History Of Richmond Hill
Anyone familiar with the history of Richmond Hill would know that 114th Street was formerly called Elm Street, back in the day, back in the more innocent day when people did things legally and lived in unison with one another.
Our story begins, in September 2005 when a beautiful house was purchased, only for the land it stood on, which was soon to be demolished, obviously an all too common practice going on here. The house was originally built for St. John’s Lutheran Church up the block in 1915, to house the Reverends who served the church. In later years, the 1950s, it was sold as a residential home which was a focal point in the community, known for its sprawling lawn and beautiful roses bushes.
Immediately after the sale of the house in 2005, the oversized driveway became a parking lot for large commercial trucks. This went on for quite some time though there were many complaints from the neighbors as this is a residential area, not a place to rent parking spots for trucks. The new owners claimed that they didn’t know that the trucks were there, though everyone had seen them unlocking the gates for them and collecting their fees from the drivers every Friday. We can only guess that they finally got caught and stopped.
Shortly thereafter, the rat poison signs were posted and the windows were being broken out, a sure sign that they’re getting the house ready for demolition. The neighborhood, along with the help of the Historical Society, the community board and the block association banded together to try to save, yet again, another beautiful house slated to be destroyed. Since it was not landmarked, the fight was all in vain but there was another very important factor that we all were aware of, that could affect everyone’s health. Asbestos.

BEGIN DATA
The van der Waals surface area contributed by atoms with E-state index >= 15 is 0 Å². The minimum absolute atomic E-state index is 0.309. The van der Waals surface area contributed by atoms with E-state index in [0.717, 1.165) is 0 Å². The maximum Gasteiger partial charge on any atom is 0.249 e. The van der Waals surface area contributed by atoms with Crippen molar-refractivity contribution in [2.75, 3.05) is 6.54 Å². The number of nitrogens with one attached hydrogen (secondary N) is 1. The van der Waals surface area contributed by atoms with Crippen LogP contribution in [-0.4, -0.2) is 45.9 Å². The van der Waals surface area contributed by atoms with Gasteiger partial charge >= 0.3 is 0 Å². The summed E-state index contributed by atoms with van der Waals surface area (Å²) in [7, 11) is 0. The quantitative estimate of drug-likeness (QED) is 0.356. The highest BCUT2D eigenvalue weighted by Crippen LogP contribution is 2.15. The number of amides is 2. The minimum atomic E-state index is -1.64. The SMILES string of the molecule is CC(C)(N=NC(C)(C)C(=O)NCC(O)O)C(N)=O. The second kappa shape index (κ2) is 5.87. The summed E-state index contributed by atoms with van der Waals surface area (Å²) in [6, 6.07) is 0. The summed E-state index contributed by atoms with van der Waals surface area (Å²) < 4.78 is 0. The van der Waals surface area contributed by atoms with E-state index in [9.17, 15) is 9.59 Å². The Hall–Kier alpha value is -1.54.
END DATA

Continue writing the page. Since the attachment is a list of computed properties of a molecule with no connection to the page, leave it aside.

After months of delays — including the Fire Department responding, stopping the crane as it began to take the house down — it was taken down illegally with the asbastos flying everywhere. You must realize that the scene is a half block away from P.S. 56 and many churches, not to mention all of the residential homes. Seriously, how many of us were contaminated? The new property owners aren’t concerned. As a matter of fact, the Queens Chronicle covered this story shortly after if happened in January 2006.
So here we are in the summer of 2007. It started out as a parking lot, then there was the illegal demolition and still to this day, with the house almost finished, nothing was done according to the law. There were stop-work permits issued, but they still worked. People were falling there when there was no sidewalk for months. Unlicensed “day workers” do most of their work. Other people’s property, as well as the road was destroyed during this whole operation. Were they ever held accountable for anything?
Call me old-fashioned but what happened to respecting others or at least have some sort of regard for your neighbors? Anyone who is a long time resident of Richmond Hill remembers it as a quiet town, where everyone got along. I’m sure there are others who’ve gone through similar scenarios as we are now and this could all have been avoided by landmarking. Hopefully something will be done to stop these disasterous situations from happening. Previously we all thought that once the house was finshed and the new owners moved in, that things would get better. We now all agree that it’s just the beginning of Another Nightmare On Elm Street.